The most mesmerizing and moving part of Sunday night’s Grammys wasn’t Adele’s performance or the Whitney Houston tribute. It was the Chipotle commercial.
The two-minute ad, titled “Back to the Start,” is set to a powerful Willie Nelson cover of the Coldplay song “The Scientist” and features stop-motion animation to portray a family farmer who realizes the importance of sustainable agriculture. (Scroll down to watch.)
In the beginning of the video, the farmer decides to switch to factory farming, and what appeared to be a happy farm morphs into one with penned-up animals that are sent to factories and pumped with antibiotics. The farmer then begins contemplating the harsh living conditions of his livestock and the potential consequences of the system he’s adopted.
Just as Nelson croons “I’m going back to the start,” the farmer realizes his mistake and fervently begins taking apart all of the buildings holding the farm animals, allowing them to roam free in open pastures once again. The ad concludes with the farmer loading his products onto a Chipotle Mexican Grill truck, which drives away, leaving him and his family satisfied with the business they’re running and leaving the viewer with a message: “Cultivate a better world. Chipotle.com,” as well as encouragement to download the song on iTunes to benefit the Chipotle Cultivate Foundation, a nonprofit devoted to creating and raising awareness of sustainable and healthy food.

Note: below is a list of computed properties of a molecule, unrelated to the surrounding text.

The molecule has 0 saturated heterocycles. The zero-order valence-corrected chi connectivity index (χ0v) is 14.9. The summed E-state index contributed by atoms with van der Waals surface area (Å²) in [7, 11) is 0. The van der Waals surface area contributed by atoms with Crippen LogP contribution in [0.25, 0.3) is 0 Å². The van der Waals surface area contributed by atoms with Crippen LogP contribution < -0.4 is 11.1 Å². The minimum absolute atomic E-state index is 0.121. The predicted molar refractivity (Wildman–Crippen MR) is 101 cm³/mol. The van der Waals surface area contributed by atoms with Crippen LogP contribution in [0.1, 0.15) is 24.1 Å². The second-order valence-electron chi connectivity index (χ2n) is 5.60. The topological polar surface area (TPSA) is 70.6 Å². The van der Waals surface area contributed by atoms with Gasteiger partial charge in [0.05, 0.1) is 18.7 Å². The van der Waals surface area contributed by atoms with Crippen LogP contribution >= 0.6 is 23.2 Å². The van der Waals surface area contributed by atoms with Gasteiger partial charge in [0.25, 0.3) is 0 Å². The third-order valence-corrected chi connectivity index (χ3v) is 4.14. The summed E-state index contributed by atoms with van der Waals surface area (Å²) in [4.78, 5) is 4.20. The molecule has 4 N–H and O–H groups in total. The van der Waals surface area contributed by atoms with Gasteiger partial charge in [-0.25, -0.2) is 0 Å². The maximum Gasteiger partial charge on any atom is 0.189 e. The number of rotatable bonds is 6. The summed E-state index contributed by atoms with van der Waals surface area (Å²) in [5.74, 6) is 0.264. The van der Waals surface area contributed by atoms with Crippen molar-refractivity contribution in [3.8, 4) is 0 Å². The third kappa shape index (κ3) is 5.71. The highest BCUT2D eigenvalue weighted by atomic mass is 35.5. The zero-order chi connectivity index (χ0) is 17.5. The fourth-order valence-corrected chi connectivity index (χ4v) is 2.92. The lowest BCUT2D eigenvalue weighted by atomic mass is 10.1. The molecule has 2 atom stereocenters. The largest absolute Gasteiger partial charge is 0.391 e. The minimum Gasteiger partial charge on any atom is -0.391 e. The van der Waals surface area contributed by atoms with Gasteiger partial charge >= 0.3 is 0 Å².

The imaginative video was uploaded to YouTube in August, accumulating more than 4.7 million views (as of Feb. 13), and aired in about 5,700 movie theaters, according to Ad Age. However, its airtime during the Grammys made it Chipotle’s first national advertisement in the company’s 18-year history.
And it’s safe to say it made an impression. These are just a few of the reactions on Twitter:
The short film promotes the Mexican restaurant chain’s “Food With Integrity” philosophy, described on the company’s website as “Chipotle’s commitment to changing traditional ‘fast food’ culture by serving customers the very best ingredients, all raised with respect for the animals, the environment and the farmers.”
“Delicious, affordable food can be produced without exploiting the farmers, the animals or the environment,” said Steve Ells, chairman of the Chipotle Cultivate Foundation. “Chipotle has proven this to be true, but Chipotle is only one small part of the solution. Our goal now should be to have all food produced as sustainably as possible.”
The Willie Nelson cover is being sold on iTunes for 99 cents, and according to the New York Times, it had been downloaded about 25,000 times as of Feb. 9. At least 70% of the track’s proceeds will benefit the Cultivate Foundation.
Chipotle produced another short film, called “Abandoned,” back in October, using the vocal talent of Karen O., lead singer of the Yeah Yeah Yeahs, to cover Willie Nelson and Wayton Jennings’ “Mama, Don’t Let Your Babies Grow Up To Be Cowboys.” The video was an advertisement to promote Chipotle’s annual Boorito fundraiser, which helped raise money for Farm Aid and the Cultivate Foundation, and explored the economic hardships farmers face in an increasingly industrialized agricultural system. “Abandoned” can be viewed here.
Chipotle’s sustainability stance:
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